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Particle: Wa and Ga


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Hello!

I teach Japanese to a beginner and now he has a problem with particle, especially wa and ga.

I can tell which particle should be used in an actual sentence, but can't explain why. For me, a native Japanese speaker it's purely intuitive. I did a quick research, but there are various explanations and now I'm confused :cry:

Could you tell me how did you learn and/or how do you understand the difference between wa and ga? It would be very helpful for me :vampire:

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  • 1 month later...
  • 2 months later...

The way I see it, "wa" is used to put emphasis on the rest of the sentence, while "ga" puts emphasis on the subject of the sentence. For example, take these two questions:

誰ですかWho are you?

誰はベンですかWho is Ben?

The first question would have the response: 私ベンです I am Ben. The second would have the response: 私ベンですI am Ben. Both translate the same in English, but the connotation is different.

Ga is also used to distinguish between the main subject and the subject of the dependent clause of a sentence:

ベン学校に毎日いくと思います。 I think Ben goes to school every day

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I think the poster above me is right. I saw this while playing a game and saw 'ga' instead of 'wa' several times in the script of the speaking characters. I think it's because a subject or action was being emphasized rather than the whole of the sentence.

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  • 3 weeks later...

The question "Who is Ben?" would be 「誰がベンですか」 but still,

"wa" is used to put emphasis on the rest of the sentence, while "ga" puts emphasis on the subject of the sentence.

I find this explanation is really useful. どうもありがとう :smile:

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  • 2 weeks later...

Tae Kim's guide was really specific in differentiating the two and states that the "wa" is a topic particle, meaning it denotes what the topic of the sentence is; whereas "ga" is the identifier particle, which denotes what the subject of the sentence is.

The "ga" particle identifies a specific property of something, while the "wa" particle is used only to bring up a new topic of conversation.

In their example, they translated these two sentences as:

私は学生 - As for me, I am a student.

私が学生 - I am the one that is the student.

I still get confused about them a lot but I just remind myself that the "wa" particle disappears in continuous conversation as long as the topic is the same whereas the "ga" is always needed if there's a subject.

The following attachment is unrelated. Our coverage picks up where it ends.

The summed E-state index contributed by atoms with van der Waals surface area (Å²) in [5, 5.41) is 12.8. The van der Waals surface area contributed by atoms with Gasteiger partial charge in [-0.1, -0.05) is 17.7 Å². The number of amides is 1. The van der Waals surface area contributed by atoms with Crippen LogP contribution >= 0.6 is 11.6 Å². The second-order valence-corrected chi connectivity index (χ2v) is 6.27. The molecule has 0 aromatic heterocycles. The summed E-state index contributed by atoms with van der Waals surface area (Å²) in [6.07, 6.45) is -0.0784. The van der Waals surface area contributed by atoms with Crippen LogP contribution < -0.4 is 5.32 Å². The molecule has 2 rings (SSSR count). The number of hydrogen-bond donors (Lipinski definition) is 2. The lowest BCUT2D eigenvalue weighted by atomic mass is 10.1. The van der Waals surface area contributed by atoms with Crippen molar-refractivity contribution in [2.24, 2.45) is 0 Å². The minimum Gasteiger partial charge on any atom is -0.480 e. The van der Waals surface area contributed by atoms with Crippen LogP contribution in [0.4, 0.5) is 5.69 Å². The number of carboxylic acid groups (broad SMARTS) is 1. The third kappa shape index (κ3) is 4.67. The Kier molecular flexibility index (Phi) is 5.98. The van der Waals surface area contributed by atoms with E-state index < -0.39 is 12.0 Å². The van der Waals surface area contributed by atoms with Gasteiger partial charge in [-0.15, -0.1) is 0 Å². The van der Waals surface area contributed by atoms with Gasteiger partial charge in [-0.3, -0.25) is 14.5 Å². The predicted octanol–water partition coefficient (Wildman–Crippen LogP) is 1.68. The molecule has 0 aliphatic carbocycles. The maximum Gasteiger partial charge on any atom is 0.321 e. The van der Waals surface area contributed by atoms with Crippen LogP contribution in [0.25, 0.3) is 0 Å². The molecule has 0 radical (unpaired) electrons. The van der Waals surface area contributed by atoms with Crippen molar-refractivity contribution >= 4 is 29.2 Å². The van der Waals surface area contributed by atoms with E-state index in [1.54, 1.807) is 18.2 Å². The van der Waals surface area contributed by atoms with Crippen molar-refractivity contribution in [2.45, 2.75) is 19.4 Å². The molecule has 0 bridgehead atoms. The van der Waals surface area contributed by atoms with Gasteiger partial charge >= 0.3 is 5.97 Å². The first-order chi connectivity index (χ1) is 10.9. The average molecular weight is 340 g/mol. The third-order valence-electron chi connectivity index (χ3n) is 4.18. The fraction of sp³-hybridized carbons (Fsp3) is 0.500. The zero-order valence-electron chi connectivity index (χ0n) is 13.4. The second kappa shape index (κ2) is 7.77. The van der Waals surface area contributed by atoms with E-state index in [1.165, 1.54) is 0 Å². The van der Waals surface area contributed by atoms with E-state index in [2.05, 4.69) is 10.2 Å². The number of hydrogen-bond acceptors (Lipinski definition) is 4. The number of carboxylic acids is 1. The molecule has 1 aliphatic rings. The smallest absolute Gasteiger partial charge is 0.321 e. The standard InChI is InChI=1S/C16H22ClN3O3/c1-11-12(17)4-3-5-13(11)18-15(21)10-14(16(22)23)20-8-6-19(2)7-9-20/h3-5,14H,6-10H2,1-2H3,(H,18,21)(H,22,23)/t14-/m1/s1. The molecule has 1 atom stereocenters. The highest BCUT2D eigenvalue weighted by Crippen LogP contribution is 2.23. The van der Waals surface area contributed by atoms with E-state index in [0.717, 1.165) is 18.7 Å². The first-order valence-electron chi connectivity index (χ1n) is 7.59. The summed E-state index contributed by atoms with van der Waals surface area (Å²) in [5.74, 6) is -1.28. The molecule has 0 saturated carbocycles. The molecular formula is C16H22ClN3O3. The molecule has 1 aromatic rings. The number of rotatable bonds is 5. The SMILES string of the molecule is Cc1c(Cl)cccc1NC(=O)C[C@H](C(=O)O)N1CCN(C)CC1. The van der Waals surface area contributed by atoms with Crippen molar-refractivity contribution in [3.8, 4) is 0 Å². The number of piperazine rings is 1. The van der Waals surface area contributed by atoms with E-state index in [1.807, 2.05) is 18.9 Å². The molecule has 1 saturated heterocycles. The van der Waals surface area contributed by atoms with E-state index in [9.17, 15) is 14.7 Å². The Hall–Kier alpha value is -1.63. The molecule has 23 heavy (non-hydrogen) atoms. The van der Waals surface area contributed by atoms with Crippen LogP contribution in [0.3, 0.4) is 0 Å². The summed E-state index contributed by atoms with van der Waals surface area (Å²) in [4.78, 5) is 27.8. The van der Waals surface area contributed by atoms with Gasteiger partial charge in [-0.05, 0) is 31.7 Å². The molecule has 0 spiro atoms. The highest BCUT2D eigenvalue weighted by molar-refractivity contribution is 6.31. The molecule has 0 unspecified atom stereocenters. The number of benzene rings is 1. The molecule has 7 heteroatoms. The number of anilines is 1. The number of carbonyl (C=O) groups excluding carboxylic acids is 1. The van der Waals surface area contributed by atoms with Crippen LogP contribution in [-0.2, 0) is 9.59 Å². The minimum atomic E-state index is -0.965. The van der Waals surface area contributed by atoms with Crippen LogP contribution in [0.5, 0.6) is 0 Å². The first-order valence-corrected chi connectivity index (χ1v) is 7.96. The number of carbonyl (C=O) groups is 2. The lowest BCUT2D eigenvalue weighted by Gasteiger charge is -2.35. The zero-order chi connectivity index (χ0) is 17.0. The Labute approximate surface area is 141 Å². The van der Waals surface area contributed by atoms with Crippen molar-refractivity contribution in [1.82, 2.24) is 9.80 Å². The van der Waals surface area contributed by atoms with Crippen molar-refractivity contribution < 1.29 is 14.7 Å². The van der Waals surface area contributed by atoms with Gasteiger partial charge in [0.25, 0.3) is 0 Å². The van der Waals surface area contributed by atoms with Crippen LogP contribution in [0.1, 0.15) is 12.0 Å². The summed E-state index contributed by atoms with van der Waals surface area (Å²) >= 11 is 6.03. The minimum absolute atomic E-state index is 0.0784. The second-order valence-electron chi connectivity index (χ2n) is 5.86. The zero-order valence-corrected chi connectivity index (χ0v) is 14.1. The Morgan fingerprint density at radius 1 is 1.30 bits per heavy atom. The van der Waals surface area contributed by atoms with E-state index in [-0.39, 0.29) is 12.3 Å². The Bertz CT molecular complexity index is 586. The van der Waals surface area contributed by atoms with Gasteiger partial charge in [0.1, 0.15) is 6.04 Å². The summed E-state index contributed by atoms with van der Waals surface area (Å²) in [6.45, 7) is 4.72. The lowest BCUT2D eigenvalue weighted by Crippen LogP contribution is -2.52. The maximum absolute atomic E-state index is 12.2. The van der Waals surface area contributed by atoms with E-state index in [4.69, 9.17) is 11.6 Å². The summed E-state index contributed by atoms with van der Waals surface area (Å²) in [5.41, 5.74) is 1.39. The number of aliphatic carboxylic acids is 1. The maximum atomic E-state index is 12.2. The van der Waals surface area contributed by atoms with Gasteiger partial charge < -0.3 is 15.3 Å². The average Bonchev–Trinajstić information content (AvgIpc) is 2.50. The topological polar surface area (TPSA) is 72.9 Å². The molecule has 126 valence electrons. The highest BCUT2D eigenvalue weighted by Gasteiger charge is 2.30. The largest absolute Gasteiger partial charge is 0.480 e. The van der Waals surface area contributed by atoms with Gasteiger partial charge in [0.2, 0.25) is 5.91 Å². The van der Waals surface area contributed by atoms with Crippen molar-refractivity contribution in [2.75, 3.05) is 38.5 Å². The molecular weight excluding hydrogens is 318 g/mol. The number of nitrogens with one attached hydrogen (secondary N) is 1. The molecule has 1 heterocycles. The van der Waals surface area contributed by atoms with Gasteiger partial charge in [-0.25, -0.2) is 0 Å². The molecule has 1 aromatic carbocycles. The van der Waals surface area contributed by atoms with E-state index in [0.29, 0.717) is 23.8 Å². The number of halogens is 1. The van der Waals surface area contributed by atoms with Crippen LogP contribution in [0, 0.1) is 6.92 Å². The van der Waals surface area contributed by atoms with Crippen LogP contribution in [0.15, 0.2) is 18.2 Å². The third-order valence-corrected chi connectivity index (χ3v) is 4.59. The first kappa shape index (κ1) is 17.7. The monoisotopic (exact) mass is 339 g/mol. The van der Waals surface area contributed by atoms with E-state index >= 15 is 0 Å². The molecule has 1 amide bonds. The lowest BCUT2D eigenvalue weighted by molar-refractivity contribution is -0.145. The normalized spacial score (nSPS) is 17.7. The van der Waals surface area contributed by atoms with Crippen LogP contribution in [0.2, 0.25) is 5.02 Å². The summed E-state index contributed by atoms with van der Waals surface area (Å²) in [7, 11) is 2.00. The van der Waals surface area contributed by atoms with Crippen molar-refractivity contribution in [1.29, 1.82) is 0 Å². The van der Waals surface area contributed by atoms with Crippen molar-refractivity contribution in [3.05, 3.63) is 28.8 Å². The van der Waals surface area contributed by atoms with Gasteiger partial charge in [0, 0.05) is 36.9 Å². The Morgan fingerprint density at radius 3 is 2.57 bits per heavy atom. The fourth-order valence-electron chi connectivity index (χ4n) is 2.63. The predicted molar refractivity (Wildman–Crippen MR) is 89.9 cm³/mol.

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  • 5 years later...

I am having trouble with the sentence "Dare no koruma desu ka" which my book translated as "Whose car is this?" Shouldn't that sentence have a topic marker, namely "ga" since "dare" seems to be the topic of the sentence. The topic seems to have been omitted altogether, which I do not understand.

From the conversation above, it seems that you guys understand "ga" as an kind of pointer, which, combined with my understanding, means that when "ga" is used with a question word, it is emphasizing that question (?). Please correct me if I'm wrong.

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23 hours ago, TomatoCultivator said:

I am having trouble with the sentence "Dare no koruma desu ka" which my book translated as "Whose car is this?" Shouldn't that sentence have a topic marker, namely "ga" since "dare" seems to be the topic of the sentence. The topic seems to have been omitted altogether, which I do not understand.

The only mistake is that it's "kuruma", not "koruma", but probably just a typing mistake rather than a knowledge mistake.

No, "dare" is not the topic in this sense.
The "dare no kuruma" part is the object.
The full sentence would look like this: "kore wa dare no kuruma desu ka", "kore" meaning "this" as can be found in the translation.
But assuming there's only 1 car right next to the person asking whose car it is, it's obvious you're talking about "this one car" rather any random car, so the topic (kore wa) has been omitted altogether.

23 hours ago, TomatoCultivator said:

From the conversation above, it seems that you guys understand "ga" as an kind of pointer, which, combined with my understanding, means that when "ga" is used with a question word, it is emphasizing that question (?). Please correct me if I'm wrong.

In theory, the difference between "ga" and "wa" is that "ga" is used for new or changing topics (think you're talking about fish, and all of the sudden you start talking about geography).
But in practise, it doesn't matter which one you use, both "wa" and "ga" are equally correct.
For questions the only thing that matters is "ka" at the end for polite sentences, or a raised intonation at the very end of the sentence for casual sentences.

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